Hasan Suroor

Iraq lies at the heart of a simmering tension between the two countries with American officials publicly accusing the British army of failing to pull its full weight in Basra.

With Tony Blair gone and the authority of George W. Bush rapidly draining away, the much flaunted U.K.-U.S. “special relationship” looks in trouble as the new British Prime Minister Gordon Brown seeks to restore a semblance of independence to London’s foreign policy that, for most Britons, had become embarrassingly subservient to Washington under his predecessor.

Iraq lies at the heart of the simmering tension between the two countries with American officials publicly accusing the British army of failing to pull its full weight in Basra, the only province under its control; and of planning to “cut and run” instead of continuing — in Mr. Blair’s famous phrase — to stand “shoulder to shoulder” with America until the “job is done,” a euphemism for so long as Americans remain bogged down there.

The context for this is provided by Britain’s plans to draw down most of its 5,500 troops over the next few months even as Americans are sending in more. The process of British pullout, already under way, was accelerated this week when more troops moved out from the Basra Palace to a base near the airport effectively ending Britain’s physical military presence in the only city that was left under its jurisdiction.

Americans argue that Iraqi forces are not yet ready to take control and have warned that the British move could prove “catastrophic.” Basra, they claim, has already descended into a “gangland” because of the British army’s allegedly lax approach, and a further reduction of troops is a prescription for disaster.

The most scathing attack came from General Jack Keane, a high-profile retired American officer regarded close to the White House. He has said that because of British tactics, Basra has become a city of “gangland warfare.”

“I think what has happened is that they [the militants] know British numbers are going down and see the character of the operations is changing,” he told The Daily Telegraph.

Since then, a number of other senior American figures have spoken in a similar vein in what is turning out to be a torrent of “abuse” from across the pond, as one British commentator put it. Leading American experts who have called the British mission in southern Iraq a failure include Frederick Kagan of the right-wing American Enterprise Institute and one of the architects of the U.S. “surge” policy. There have been suggestions that the British forces are leaving because they have been effectively “defeated” by militants.

This has infuriated even staunch American supporters in Britain. “Is this all the thanks we get, Mr. President?” screamed a headline in The Sunday Telegraph, once a cheer-leader for the Bush administration. Beneath the headline was a commentary by its columnist Iain Martin who admitted that even a pro-war enthusiast like him found the “sustained attacks” from President Bush’s senior advisers over the top. What he found specially unacceptable was that the “sniping is licensed by the increasingly friendless White House.” He reminded American politicians and generals that the special relationship was a “two-way street” and if they wanted to save it they must treat British Atlanticists with “some respect.” As he saw it, the relationship was as good as over for the remaining period of the Bush presidency.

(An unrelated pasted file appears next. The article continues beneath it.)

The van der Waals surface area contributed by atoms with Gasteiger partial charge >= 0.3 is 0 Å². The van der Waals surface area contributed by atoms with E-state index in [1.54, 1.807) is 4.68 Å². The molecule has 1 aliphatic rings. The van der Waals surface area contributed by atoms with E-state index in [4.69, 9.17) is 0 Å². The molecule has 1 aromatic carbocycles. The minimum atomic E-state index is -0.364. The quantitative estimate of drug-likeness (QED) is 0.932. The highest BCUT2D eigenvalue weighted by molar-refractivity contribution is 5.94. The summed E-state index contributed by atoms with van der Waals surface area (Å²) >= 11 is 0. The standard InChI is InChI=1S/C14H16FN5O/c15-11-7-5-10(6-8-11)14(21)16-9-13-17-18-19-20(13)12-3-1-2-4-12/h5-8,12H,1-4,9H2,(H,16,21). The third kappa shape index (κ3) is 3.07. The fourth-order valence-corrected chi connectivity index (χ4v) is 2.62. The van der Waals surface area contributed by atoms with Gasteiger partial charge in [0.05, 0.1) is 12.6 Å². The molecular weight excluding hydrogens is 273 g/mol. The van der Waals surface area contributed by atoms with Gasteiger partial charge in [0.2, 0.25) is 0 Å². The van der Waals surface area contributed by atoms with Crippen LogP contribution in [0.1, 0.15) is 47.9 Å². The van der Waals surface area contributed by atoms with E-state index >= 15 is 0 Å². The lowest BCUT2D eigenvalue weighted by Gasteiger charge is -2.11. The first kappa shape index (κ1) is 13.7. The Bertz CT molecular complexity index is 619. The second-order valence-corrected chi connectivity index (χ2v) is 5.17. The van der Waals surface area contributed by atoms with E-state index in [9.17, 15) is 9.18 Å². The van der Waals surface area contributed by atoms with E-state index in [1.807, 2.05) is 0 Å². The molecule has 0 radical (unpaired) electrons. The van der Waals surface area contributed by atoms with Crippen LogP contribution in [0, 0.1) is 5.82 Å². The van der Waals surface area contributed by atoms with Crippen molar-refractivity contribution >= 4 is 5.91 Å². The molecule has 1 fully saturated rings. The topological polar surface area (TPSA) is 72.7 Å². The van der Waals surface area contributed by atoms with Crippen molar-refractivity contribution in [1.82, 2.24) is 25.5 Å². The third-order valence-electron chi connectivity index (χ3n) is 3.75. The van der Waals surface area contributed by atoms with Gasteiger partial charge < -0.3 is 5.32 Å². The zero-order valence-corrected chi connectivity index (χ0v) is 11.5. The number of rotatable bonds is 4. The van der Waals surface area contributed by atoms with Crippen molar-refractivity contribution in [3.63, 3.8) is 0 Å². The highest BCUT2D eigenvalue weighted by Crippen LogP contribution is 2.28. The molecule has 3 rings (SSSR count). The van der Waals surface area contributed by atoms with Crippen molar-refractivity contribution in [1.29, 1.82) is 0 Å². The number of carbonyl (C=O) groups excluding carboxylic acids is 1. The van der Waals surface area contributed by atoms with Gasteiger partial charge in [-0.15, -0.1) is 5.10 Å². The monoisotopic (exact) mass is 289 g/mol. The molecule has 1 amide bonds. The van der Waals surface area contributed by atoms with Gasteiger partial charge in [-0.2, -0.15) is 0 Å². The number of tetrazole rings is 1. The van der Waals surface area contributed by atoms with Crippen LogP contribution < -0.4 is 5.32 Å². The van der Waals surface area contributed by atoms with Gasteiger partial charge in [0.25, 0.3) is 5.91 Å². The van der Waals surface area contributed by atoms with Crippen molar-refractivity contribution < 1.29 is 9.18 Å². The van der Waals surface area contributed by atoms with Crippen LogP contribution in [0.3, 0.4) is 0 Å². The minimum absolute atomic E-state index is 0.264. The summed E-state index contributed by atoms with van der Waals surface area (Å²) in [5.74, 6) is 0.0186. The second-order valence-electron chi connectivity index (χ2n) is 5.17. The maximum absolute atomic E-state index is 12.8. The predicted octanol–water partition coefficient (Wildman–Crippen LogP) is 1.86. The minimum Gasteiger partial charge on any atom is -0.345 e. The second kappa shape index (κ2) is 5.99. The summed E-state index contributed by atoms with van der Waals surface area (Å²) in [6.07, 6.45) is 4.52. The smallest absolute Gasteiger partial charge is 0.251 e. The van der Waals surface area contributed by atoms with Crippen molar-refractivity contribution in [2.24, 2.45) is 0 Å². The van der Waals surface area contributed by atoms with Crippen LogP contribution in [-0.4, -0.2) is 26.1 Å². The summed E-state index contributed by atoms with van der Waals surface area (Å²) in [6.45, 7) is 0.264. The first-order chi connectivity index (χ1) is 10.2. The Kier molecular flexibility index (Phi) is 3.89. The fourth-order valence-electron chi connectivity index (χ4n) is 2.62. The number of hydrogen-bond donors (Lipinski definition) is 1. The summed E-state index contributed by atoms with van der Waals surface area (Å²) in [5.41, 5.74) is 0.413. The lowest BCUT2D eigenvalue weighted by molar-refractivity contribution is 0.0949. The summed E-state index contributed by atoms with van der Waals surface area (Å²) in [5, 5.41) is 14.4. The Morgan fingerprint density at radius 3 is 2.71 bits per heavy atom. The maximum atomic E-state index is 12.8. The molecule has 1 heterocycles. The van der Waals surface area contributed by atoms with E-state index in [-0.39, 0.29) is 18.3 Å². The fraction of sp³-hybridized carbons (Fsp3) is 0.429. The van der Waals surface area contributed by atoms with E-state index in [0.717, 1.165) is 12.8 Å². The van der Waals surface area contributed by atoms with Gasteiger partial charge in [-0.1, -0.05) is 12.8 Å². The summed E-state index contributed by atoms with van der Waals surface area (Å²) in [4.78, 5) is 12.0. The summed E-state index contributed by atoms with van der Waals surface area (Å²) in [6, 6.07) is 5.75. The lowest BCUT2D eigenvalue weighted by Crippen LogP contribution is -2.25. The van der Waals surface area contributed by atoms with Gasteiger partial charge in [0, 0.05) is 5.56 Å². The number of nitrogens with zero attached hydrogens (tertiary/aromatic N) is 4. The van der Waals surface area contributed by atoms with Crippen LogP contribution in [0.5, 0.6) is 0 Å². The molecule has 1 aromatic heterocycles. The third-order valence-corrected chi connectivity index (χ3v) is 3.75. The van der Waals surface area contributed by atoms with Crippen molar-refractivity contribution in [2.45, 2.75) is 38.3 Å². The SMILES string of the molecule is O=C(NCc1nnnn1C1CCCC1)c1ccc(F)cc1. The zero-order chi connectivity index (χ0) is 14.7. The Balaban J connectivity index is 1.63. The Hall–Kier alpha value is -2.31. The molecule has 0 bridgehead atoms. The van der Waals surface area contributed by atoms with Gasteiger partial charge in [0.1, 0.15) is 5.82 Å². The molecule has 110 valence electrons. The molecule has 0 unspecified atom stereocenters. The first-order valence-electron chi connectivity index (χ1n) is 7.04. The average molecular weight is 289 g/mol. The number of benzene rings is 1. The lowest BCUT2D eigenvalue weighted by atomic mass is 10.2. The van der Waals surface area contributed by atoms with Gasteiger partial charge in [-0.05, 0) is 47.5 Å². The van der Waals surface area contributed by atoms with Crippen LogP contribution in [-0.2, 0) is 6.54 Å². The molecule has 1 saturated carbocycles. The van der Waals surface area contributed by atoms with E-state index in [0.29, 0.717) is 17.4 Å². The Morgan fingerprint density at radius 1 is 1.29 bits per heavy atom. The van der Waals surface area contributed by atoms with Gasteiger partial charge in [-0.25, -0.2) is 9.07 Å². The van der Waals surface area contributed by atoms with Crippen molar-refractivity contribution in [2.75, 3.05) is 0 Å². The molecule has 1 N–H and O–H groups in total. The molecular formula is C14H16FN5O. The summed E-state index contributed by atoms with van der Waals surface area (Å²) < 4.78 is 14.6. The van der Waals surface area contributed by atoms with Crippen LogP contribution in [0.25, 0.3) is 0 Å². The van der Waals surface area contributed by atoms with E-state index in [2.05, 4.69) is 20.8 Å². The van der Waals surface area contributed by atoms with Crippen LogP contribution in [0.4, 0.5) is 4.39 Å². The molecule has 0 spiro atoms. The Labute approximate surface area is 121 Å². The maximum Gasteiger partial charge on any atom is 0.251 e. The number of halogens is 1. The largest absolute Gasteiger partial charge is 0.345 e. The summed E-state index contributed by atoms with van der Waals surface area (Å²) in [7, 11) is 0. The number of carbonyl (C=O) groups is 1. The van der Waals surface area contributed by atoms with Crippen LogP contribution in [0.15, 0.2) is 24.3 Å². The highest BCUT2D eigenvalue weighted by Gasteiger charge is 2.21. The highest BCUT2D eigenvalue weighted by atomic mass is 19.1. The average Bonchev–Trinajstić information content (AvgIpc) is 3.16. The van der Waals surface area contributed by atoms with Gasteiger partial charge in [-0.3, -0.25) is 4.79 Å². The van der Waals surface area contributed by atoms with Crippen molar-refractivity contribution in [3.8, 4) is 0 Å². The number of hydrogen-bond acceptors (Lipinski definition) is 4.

Britain’s military establishment has reacted sharply to American criticism and, in turn, laid the blame for the current mess in Iraq on America’s doors. Sir Mike Jackson, who was head of the British army at the time of Iraq invasion and worked closely with Americans, has described America’s post-invasion policy as “short-sighted” and “intellectually bankrupt.” This, according to him, was reflected in the then U.S. Defence Secretary Donald Rumsfeld’s pompous comment that American forces “don’t do nation-building.” He singled out Mr. Rumsfeld as the man “most responsible for the current situation in Iraq.”

Sir Mike’s remarks, contained in his forthcoming autobiography Soldier and widely commented upon in the British media, suggest that the current tensions between London and Washington have their roots in the two countries’ divergent approach to Iraq at the start of the invasion. Indeed, it is well-known that British and American commanders did not always see eye to eye but this is the first time that the extent of their differences has come to light. The pro-invasion and pro-U.S. Times noted that Sir Mike’s “outspoken” and “unprecedented attack” was likely to further “inflame tensions between Britain and the U.S.”